Spring 2019 - STAT 605 G100
Biostatistical Methods (3)
Class Number: 3473
Delivery Method: In Person
Course Times + Location:
Mo 2:30 PM – 4:20 PM
SSCB 9200, Burnaby
We 2:30 PM – 3:20 PM
RCB IMAGTH, Burnaby
Exam Times + Location:
Mar 11, 2019
2:30 PM – 4:20 PM
DFA 300, Burnaby
Mar 11, 2019
2:30 PM – 4:20 PM
SSCB 9200, Burnaby
Apr 11, 2019
12:00 PM – 3:00 PM
Prerequisites:Any course in Statistics. Open only to students in departments other than Statistics and Actuarial Science.
Intermediate statistical techniques for the health sciences. Review of introductory concepts in statistics and probability including hypothesis testing, estimation and confidence intervals for means and proportions. Contingency tables and the analysis of multiple 2x2 tables. Correlation and regression. Multiple regression and model selection. Logistic regression and odds ratios. Basic concepts in survival analysis. Students with credit for STAT 305 may not take this course for further credit.
**Please note that the two midterms will start at 16:45.
Lab Instructor: Marie Loughin
This graduate course provides an opportunity for the further development of analytic skills acquired in basic courses in statistics and the health sciences. It concentrates on the relatively few techniques that are currently most used in health research, but it also seeks to provide a conceptual basis for understanding other techniques. This course focuses on unifying principles and widely applicable methods as opposed to rote memorization of an array of unrelated ad-hoc procedures. The material is presented descriptively, from the point of view of understanding and practical use.
The emphasis of the course is on analysis (rather than design) of observational studies where there is one outcome variable of primary interest and where the data are made up of multiple independent observations. Important areas not covered are: classical multivariate analysis (e.g., factor analysis, discriminant analysis, etc.), longitudinal data analysis, time series, random effects models, and experimental design considerations (e.g., Latin squares, etc.).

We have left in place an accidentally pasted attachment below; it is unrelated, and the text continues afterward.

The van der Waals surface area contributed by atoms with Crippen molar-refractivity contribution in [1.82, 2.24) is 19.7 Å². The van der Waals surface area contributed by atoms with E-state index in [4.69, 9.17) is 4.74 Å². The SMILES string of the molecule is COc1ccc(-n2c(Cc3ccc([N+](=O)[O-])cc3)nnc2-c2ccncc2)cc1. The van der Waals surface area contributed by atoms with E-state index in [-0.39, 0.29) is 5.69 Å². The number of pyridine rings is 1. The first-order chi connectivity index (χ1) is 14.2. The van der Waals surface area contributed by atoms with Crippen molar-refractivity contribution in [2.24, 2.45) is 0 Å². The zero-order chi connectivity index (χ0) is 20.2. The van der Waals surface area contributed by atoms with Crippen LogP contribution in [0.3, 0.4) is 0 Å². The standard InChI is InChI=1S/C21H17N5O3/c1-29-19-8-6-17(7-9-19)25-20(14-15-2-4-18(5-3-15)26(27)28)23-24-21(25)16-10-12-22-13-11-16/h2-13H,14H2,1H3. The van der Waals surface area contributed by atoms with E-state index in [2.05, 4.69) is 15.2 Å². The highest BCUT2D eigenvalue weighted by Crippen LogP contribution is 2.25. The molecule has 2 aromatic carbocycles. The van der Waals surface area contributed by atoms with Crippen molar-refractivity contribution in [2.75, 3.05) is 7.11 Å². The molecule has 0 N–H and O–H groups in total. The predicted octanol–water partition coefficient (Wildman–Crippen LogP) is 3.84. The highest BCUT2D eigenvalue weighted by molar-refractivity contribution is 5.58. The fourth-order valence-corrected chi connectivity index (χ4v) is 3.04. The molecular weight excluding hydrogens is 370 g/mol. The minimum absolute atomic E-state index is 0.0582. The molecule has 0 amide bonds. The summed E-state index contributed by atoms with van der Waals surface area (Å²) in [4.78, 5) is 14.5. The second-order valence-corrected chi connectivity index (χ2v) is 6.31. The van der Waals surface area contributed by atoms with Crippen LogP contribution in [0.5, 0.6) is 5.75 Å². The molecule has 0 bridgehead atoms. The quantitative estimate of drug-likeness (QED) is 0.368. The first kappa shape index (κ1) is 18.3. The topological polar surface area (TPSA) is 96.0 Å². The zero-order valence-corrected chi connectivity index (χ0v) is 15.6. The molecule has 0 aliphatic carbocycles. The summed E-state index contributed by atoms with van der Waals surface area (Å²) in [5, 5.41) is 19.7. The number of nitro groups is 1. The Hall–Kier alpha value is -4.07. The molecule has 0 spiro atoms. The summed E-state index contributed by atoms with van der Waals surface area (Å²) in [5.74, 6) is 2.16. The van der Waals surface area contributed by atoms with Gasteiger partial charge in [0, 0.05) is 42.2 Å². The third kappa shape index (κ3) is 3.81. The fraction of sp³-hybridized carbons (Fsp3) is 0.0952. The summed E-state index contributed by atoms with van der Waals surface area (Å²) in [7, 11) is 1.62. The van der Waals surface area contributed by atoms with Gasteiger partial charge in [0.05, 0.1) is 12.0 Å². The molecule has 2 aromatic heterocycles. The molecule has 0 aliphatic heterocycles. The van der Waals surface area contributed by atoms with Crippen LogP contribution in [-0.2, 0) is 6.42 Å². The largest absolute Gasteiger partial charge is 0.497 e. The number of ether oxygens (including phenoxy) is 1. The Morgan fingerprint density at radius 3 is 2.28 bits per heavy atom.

By the end of the course the participant should:
- understand the concept of a statistical model and how such models correspond to specific hypotheses or questions,
- be able to interpret the results of an analysis in relation to the original questions or hypotheses that motivated the analysis,
- be familiar with data analysis methods commonly used in health sciences and understand the basic limitations of competing methods,
- understand and be able to critique the analysis methods described in published health research papers,
- be able to communicate effectively with statistical consultants.
The scheduling of the following topics is approximate:
- Review of introductory statistics from the prerequisite course: Hypothesis testing, estimation and confidence intervals for means and proportions.
- Review of basic concepts of probability with applications including diagnostic testing, sensitivity and specificity, the relative risk and the odds ratio.
- Contingency Tables: The Chi-square test, r x c tables, multiple 2x2 tables, Simpson's paradox, Mantel- Haenszel method.
- Correlation and simple linear regression: Regression concepts, estimation and testing for regression coefficients, evaluation of the model.
- Multiple linear regression: Inference for regression coefficients, confounding and interaction, indicator variables, model selection, prediction, model assumptions and checking.
- Logistic regression: Odds ratios, inference for regression coefficients, model assumptions, case-control studies.
- Time permitting: Survival analysis including life tables, censoring, Kaplan-Meier method, log-rank test.
- Quizzes 10%
- Midterm 1 - Feb 11th - 16:45-18:20 20%
- Midterm 2 - Mar 11th - 16:45-18:20 20%
- Final Exam 50%
Above grading is subject to change.
Students will be permitted one 8.5x11 sheet of notes and a calculator for exam. Exam questions will emphasize conceptual understanding and the interpretation of analysis results rather than formula calculations. Any Academic Dishonesty (see below) on midterms and final examinations will be prosecuted and result in an expulsion from this class. Students missing or doing poorly on a midterm examination will have the final examination used in its place; there will be no make-up midterm examinations.
Use of cell phone and computers in class:
Cell phones should be turned off and put away during classes and exams. Use of computers in class should be limited to active participation in taking notes.
Principles of Biostatistics (2nd ed.) by M. Pagano, K. Gauvreau. Publisher: Brooks/Cole
The e-book is also available for purchase from the CRC press website:
Graduate Studies Notes:
Important dates and deadlines for graduate students are found here: http://www.sfu.ca/dean-gradstudies/current/important_dates/guidelines.html. The deadline to drop a course with a 100% refund is the end of week 2. The deadline to drop with no notation on your transcript is the end of week 3.
SFU’s Academic Integrity web site http://students.sfu.ca/academicintegrity.html is filled with information on what is meant by academic dishonesty, where you can find resources to help with your studies and the consequences of cheating. Check out the site for more information and videos that help explain the issues in plain English.
Each student is responsible for his or her conduct as it affects the University community. Academic dishonesty, in whatever form, is ultimately destructive of the values of the University. Furthermore, it is unfair and discouraging to the majority of students who pursue their studies honestly. Scholarly integrity is required of all members of the University. http://www.sfu.ca/policies/gazette/student/s10-01.html
ACADEMIC INTEGRITY: YOUR WORK, YOUR SUCCESS